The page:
# Debugging Dilemma

Easy
3
19.4% Acceptance

In the latest update by Codedamn Labs, a unique functionality was rolled out, designed to pinpoint the exact test case where your code might be stumbling. Imagine you've made a submission for a challenge, and it doesn't pass muster. Now, with just a click on the "Analyze My Solution" button, you can unveil the smallest test case that tripped your code.

Your task is to identify the minimum-sized test case your code fails to solve correctly. You're provided with $N$ test cases, each with a specified size $S_1, S_2, \ldots, S_N$. Alongside, a binary string $V$ is given, indicating the success or failure of your submission on these test cases: a '1' for a pass and a '0' for a fail. Your objective is to find and report the size of the smallest test case where your code did not succeed.

## Input Format

• The first line will have an integer $T$, the number of test cases.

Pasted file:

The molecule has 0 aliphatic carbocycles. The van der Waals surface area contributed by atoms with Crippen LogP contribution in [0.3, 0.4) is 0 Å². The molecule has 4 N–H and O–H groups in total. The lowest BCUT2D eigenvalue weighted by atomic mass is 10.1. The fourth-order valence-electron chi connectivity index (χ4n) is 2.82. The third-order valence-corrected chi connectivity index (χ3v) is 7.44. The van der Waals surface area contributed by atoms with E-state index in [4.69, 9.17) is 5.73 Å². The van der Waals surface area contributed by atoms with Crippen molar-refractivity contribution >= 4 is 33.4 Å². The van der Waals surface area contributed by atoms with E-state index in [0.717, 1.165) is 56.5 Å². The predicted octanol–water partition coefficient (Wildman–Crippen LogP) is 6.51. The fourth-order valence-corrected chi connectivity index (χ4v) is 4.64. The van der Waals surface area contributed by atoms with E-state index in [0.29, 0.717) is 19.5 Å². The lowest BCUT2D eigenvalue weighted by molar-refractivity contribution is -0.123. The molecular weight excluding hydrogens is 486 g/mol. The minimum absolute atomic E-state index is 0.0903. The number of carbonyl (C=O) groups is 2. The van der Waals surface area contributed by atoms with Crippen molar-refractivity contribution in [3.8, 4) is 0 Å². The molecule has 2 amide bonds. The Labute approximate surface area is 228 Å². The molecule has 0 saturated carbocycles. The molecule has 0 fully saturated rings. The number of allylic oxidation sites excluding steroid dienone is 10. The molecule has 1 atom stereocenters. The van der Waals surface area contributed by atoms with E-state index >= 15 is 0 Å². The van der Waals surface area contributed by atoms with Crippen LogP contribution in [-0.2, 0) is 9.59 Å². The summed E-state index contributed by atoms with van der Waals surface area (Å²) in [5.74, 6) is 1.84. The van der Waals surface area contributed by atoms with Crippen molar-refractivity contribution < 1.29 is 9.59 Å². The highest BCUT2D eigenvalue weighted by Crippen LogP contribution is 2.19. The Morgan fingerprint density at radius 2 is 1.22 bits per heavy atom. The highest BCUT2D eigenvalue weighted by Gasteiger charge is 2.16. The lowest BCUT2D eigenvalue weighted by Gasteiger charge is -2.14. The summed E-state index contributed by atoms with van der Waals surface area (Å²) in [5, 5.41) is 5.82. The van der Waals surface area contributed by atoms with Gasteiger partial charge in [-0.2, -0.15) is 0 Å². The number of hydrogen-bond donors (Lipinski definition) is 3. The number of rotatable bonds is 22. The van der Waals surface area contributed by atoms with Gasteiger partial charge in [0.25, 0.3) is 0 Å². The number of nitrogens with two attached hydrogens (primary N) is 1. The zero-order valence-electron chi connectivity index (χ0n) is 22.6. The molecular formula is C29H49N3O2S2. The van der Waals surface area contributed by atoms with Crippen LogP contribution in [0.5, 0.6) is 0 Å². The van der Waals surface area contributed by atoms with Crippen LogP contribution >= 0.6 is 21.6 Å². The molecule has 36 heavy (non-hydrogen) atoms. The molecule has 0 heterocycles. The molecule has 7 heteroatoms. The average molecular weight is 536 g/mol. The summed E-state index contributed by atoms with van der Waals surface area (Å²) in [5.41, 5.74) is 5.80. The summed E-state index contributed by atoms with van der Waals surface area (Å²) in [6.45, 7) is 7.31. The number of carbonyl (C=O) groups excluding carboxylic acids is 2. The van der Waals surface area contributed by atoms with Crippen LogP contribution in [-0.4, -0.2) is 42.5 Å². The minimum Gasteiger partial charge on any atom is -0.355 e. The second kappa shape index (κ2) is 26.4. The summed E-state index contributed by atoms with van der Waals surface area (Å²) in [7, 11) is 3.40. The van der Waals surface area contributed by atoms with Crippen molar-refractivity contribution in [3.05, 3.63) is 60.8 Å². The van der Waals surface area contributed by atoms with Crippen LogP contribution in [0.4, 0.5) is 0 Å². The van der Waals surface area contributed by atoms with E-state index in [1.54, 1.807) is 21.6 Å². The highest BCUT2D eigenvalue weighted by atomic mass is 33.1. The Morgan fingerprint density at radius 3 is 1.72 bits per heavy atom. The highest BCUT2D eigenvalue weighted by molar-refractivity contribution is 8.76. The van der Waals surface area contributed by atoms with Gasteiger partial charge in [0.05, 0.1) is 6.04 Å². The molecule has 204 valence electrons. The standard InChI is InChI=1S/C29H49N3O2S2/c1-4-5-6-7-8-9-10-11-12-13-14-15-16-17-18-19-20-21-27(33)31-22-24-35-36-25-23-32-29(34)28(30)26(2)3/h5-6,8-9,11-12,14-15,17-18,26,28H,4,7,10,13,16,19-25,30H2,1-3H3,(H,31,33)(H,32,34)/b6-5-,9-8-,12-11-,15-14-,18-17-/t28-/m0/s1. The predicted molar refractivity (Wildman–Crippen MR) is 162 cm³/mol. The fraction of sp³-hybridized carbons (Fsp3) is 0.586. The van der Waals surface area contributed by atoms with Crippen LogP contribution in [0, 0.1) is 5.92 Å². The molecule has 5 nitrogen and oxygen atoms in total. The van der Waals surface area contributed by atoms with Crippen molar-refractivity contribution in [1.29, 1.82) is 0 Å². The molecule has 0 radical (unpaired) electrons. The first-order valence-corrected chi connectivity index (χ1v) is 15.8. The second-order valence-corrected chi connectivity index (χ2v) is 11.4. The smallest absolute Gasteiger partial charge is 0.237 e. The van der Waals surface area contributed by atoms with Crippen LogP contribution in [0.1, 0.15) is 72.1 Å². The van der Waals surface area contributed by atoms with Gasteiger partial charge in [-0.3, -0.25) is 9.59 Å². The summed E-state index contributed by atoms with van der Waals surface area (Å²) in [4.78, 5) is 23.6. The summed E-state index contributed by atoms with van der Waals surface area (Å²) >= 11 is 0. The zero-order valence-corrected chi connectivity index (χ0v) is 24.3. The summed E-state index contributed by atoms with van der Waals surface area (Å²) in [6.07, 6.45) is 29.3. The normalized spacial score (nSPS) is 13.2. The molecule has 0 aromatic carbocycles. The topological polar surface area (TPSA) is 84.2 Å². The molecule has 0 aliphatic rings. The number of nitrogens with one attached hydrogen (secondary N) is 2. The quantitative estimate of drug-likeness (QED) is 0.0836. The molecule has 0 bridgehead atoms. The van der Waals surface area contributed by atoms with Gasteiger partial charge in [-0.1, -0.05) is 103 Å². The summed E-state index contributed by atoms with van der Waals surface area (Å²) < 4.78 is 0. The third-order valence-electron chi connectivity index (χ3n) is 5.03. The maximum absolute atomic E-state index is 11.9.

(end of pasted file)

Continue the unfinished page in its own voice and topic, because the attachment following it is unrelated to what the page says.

• For each test case, the input is as follows:
• A single integer $N$ on the first line.
• On the next line, $N$ integers representing the sizes $S_1, S_2, \ldots, S_N$.
• The third line holds a binary string $V$.

## Output Format

Output a single integer per test case, denoting the size of the smallest failing test case, each on a new line.

## Constraints

• $1 \leq T \leq 100$
• $1 \leq N \leq 100$
• $1 \leq S_i \leq 100$
• $V$ has a length of $N$
• $V$ consists of '0's and '1's
• At least one '0' is present in $V$

## Sample Test Cases

### Case #1:

Input:

5
3
5 10 3
000
3
5 10 3
001
3
5 5 3
001
3
5 5 3
101
5
10 100 100 10 10
00001

Output:

3
5
5
5
10

#### Explanation

Test case 1: The submission fails all $3$ test cases with sizes $\{5, 10, 3\}$. The smallest size among these is $3$, hence the output is $3$.

Test case 2: Out of $3$ test cases, the submission fails $2$ with sizes $\{5, 10\}$. The smallest size is $5$, leading to the output $5$.

Test case 3: Here, the submission fails $2$ test cases, both of size $5$. Thus, the smallest size is $5$.

Test case 4: With only one failed test case of size $5$, the output is straightforwardly $5$.

Test case 5: Among $5$ test cases, the submission fails $4$, with sizes $\{10, 100, 100, 10\}$. The smallest of these is $10$, which is the required output.